Michael Kesslering: Exactly, and as well, you gave the Delphi example. But as well many of Taubman competitors were doing the exact same and as we’ve discussed plenty of times on the podcast before for an MAE to be truly invoked and, validated within the court is you have to be doing something that is outside of normal course business and outside what competitors are doing. So the fact that other competitors are drawing down on their credit revolvers also just makes intuitive sense. That during a global pandemic just using a little bit of logic here that businesses that are impacted are going to be drawing down. Now, part of the game theory here some of the analysis that I have read points towards really that Simon, they’re getting cold feet, and perhaps this is a way to just, you know, really slow down the pace of this transaction, so even if they’d still do intend on, you know, dropping the case. That they will be able to slow it down enough, that we will just give them a bit longer to see how the Taubman business does evolve here in the next couple of months as things start reopening. But as well, you did lay out a very good scenario analysis on Twitter, as you had mentioned, Julian. I did notice that your downside case that you were expecting is $20. And just, when looking at this sort of scenario analysis I believe that is like a pretty conservative number and that typically is important to do when you’re looking at this. It does not really give you a lot of benefit to look at the downside case and be overly optimistic about it and in this scenario, you know, I have seen some estimates that are more in the $26 range, so just wanted to point out. Even with your downside case, you know, you are being quite conservative with this with this scenario analysis, which is the point of the entire scenario analysis. It will be interesting to watch if this deal does break. I am not sure what your opinion is, Julian, but I don’t think there’s any obvious other buyers that could provide a for price that would swoop in and acquire Taubman. I am not really sure what would happen in that scenario.

Julian Klymochko: I mean we have seen some pension fund interest buying, shopping malls. I remember a deal in Canada, a number of years ago, where he had some pension funds buying out the largest mall operators. They tend to like those assets, however, you know, the environment has changed for the worse. That is kind of another thing to consider you really have not seen much action out of institutional buyers. Buyers really kind of been scared by all the volatility, but who knows? I mean, someone like Brookfield, they are doing still a decent number of deals. I saw that they took a stake in what was it Superior Plus. They are also doing real estate deals and looking to capitalize. What is interesting comment from Brookfield is that they have actually transitioned them to buying public equities. Given the draw down in markets, they are actually finding better deals in public equities as opposed to private assets.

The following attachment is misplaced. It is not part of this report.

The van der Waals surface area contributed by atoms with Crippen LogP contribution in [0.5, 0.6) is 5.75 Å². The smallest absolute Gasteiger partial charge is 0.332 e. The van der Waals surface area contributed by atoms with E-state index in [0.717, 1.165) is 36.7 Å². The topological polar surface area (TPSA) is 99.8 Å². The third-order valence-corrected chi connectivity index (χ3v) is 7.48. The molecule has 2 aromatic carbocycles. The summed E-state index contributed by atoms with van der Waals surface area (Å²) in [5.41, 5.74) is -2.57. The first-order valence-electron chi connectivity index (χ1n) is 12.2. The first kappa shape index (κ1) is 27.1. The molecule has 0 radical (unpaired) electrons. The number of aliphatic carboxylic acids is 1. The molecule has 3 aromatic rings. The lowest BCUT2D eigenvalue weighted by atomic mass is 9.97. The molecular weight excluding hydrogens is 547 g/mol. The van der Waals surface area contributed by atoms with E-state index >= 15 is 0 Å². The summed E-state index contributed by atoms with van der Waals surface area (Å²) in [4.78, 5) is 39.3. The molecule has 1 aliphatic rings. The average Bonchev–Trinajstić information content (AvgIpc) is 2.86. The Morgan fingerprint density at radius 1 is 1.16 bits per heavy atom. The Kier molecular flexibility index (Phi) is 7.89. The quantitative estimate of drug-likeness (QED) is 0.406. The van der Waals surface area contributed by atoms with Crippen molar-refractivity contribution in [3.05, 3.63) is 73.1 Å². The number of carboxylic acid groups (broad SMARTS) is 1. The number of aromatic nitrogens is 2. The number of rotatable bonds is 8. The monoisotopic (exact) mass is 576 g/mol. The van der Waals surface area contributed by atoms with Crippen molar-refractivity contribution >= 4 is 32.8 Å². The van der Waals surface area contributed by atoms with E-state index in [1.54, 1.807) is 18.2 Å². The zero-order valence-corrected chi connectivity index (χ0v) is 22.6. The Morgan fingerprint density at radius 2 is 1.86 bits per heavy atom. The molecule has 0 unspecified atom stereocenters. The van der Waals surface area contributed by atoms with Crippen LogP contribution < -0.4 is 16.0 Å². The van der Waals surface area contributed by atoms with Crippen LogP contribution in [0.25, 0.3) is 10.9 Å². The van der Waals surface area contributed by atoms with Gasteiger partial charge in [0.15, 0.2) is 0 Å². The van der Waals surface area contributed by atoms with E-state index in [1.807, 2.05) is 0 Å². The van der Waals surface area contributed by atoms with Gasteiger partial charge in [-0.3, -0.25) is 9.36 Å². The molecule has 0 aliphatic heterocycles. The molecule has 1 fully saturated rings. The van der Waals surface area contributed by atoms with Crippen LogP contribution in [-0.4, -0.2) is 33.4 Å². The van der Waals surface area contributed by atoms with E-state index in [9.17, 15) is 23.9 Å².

So not really speculating on anyone else coming into the picture here, however, should disclose. We are long Taubman stock. I think gets decent value here. Good chance that there is some upside from those different scenarios. If you are looking for a precedent court case to examine, you should check out Tyson and their acquisition of IBP back in 2001. Tyson actually tried to get out of the deal and fail that is right. The court forced them to close on this $3.2 billion deal. I believe they did claim a material adverse effect, which is notoriously difficult to be successful at, the court not having it. Forcing Tyson to close on that acquisition for $3.2 billion. There is precedence where the court has forced cooled footed buyers to actually complete the acquisition. That is something to keep in mind in terms of, you know, assisting you on that scenario analysis here.

But like I said, I think more lately is a renegotiated transaction with the stock. Now in the thirties, shareholders are probably pretty keen on getting that done should note that the votes coming up on June 25th and the most efficient way of getting this done would be to renew negotiate that prior to the boat at the 52-50 bucks per share. But that’s about it for us on episode 72 of The Absolute Return Podcast. If you enjoyed it, you can always check out at absolutereturnpodcast.com definitely follow us on Twitter, always putting out insights and analysis. If that is what you are into Mike, what is your Twitter handle? 

Michael Kesslering: My handle is M_Kesselering, K-E-S-S-L-E-R-I-N-G. 

Julian Klymochko: You can find me at @JulianKlymochko, K-L-Y-M-O-C-H-K-O definitely have a great week with all your trading investing and speculating, but for sure, stay away from the bankrupt stock. Stay away from the shameless rip-off stocks as well. Those are just straight up gambles. Try to stick with a good process in your investing, but that is all we got to say this week. Hope you enjoyed the podcast, wish you all the best of luck and we will chat with you soon. Cheers.

Thanks for tuning in to the Absolute Return Podcast. This episode was brought to you by Accelerate Financial Technologies. Accelerate, because performance matters. Find out more at www.AccelerateShares.com. The views expressed in this podcast to the personal views of the participants and do not reflect the views of Accelerate. No aspect of this podcast constitutes investment legal or tax advice. Opinions expressed in this podcast should not be viewed as a recommendation or solicitation of an offer to buy or sell any securities or investment strategies. The information and opinions in this podcast are based on current market conditions and may fluctuate and change in the future. No representation or warranty expressed or implied is made on behalf of Accelerate as to the accuracy or completeness of the information contained in this podcast. Accelerate does not accept any liability for any direct indirect or consequential loss or damage suffered by any person as a result relying on all or any part of this podcast and any liability is expressly disclaimed.